Artworks, Current Issue, Issue 29, Issue 29
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Amores Postmodernos

Featured image: Uy aqui y donde sea

By Martin F. Wannam

Amores Postmodernos”a photographic series that explores queer subjects from Guatemala City with a contemporary narrative base of social media, sex, gender and sexuality created with religious symbolism as a way of proposing political disturbance to people that impose the norm by showing pleasure of a queer lifestyle. I want my work to render visible a community of humans that seek a queer heterotopia. As Michel Foucault suggests, “queer heterotopias are places where individuals can challenge the hereronormative regime and are free to perform their gender and sexuality without being qualified, marginalized or punish”.1

Fake, Glam and Grindr

Sexy, pink tinder date

All of the subjects are friends or strangers that were encountered through my daily life, via social media, hookup apps, or circles of friends that in their own way are disrupting gender norms by exploring and experimenting with crafting a queer identity.  In thinking, in particular, about how queer love behaves towards oneself or to others, it cannot be defined by the norm but is defined through sexual practice or aesthetically transforming one´s body in a way that seeks to disrupt a binary gender system. But what does it cost to challenge a society that still doesn´t recognize your identity? Just by pursuing pleasure through putting make-up on, wearing heels, a dress, kissing your lover in public or dressing in drag—any of these small actions allow bodies to take up space. But exposing a gender expression outside of the norm exposes fear, physical repression or even death to humans that identify as queer impose from a normative culture.Youth in the Guatemalan community started testing the limits of their cultural background, using gender and love to shape a political state of hate by reclaiming space and not conforming to sinking in by the norm.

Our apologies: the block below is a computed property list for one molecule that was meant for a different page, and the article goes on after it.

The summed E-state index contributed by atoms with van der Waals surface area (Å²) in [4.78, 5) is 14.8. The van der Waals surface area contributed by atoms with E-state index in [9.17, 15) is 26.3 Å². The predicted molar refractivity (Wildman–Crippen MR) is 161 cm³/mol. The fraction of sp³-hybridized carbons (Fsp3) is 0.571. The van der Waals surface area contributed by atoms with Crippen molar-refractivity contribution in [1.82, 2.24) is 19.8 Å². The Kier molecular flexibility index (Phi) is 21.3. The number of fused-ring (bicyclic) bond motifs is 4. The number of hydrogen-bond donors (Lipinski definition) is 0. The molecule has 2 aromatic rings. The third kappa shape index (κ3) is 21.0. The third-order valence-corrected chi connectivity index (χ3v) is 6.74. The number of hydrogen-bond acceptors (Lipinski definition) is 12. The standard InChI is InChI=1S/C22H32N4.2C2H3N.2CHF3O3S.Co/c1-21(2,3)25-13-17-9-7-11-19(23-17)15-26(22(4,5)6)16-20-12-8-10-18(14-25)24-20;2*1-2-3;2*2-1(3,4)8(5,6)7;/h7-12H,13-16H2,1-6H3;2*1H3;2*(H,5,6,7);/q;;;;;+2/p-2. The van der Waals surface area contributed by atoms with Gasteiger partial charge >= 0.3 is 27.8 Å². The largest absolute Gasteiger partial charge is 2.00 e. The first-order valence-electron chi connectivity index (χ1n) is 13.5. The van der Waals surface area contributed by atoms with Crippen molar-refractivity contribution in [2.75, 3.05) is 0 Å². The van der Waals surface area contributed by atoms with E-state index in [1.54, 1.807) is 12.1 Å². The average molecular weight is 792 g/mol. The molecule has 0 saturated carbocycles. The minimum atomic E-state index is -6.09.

Half Blood Millennial

 

  1.   Foucault, Michel, “Of Other Spaces,” Diacritics 16 (Spring 1986), 22-27.

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